In para 2 of statement of objects and reasons it has been stated:


 “Therefore any incident or accident that happens in those installations and the liability issues arising therefore, are the responsibility of the central government.”


Presently, as per our perception the liability is unlimited, as our policy makers envisaged that the extent of damage to individuals, property and environment is also unquantifiable in the event of an accident. The statement of objects and reasons does not clarify as to why the government wants to cap its unlimited liability as at present. It does not also mention any apprehension to the present status of unlimited liability or accountability of government by other stake holders’ viz. the employees and people.


• It however mentions vaguely about trans-boundary liability. In case of Indian nuclear power plants, the bordering countries are Pakistan and Sri Lanka. Pakistan and Sri Lanka are not part of any international conventions mentioned in para 3 of the statement of objects and reasons. This bill therefore does not appear to serve the purpose to ensure trans-boundary liability, to the satisfaction of the bordering countries who are not part of so called “global regime” mentioned in line 2 of para 4 of the statement of objects and reasons.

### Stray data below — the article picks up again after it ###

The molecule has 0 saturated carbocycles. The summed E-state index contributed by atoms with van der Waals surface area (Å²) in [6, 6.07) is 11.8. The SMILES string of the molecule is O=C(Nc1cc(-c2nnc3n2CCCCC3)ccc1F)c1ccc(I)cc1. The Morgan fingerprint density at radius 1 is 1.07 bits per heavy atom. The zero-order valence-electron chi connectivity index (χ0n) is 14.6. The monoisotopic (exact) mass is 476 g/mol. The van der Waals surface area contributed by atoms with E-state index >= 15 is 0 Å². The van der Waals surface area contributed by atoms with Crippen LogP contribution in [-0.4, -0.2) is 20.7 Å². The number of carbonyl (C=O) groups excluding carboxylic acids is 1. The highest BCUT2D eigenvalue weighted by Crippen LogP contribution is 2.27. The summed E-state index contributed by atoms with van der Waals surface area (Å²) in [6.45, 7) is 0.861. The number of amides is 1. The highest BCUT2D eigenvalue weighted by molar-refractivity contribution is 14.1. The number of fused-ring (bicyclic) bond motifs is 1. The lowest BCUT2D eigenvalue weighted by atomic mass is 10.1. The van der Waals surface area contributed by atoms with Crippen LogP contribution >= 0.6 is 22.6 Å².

• As for the last sentence in para 2 of the statement “there is also a need to address the issue of nuclear liability during the transport of nuclear material”, the chapter on Crisis Management in the Annual Report of DAE (page 180), specifically mentions above DAE’s responsibility for a radiation emergency in the public domain which includes the transport of nuclear material. Obviously when DAE takes the responsibility of safety in transport of nuclear material, it does not exclude the liability in not ensuring the same.


Para 5 of the statement says “Many countries which are engaged in nuclear power generation are having their own legislations”. We have also our own legislation i.e. Atomic Energy Act 1962. CITU therefore does not find any rationale in having a separate legislation as necessary amendment if necessary can be made in the present act unless the government of the day has some agenda, other than the objectives spelt out in statement of objects and reasons.


• While para 2 of the statement and objective clearly states that central government is responsible for liability issues arising from any incident or accident, para 6 points out that there is no provision in the Atomic Energy Act 1962 about the nuclear liability or compensation for nuclear damage due to nuclear accident or incident.


If more specific provision has to be made in Atomic Energy Act 1962, to take care of liability as it exists presently, the same can be incorporated through an amendment in the Atomic Energy Act 1962.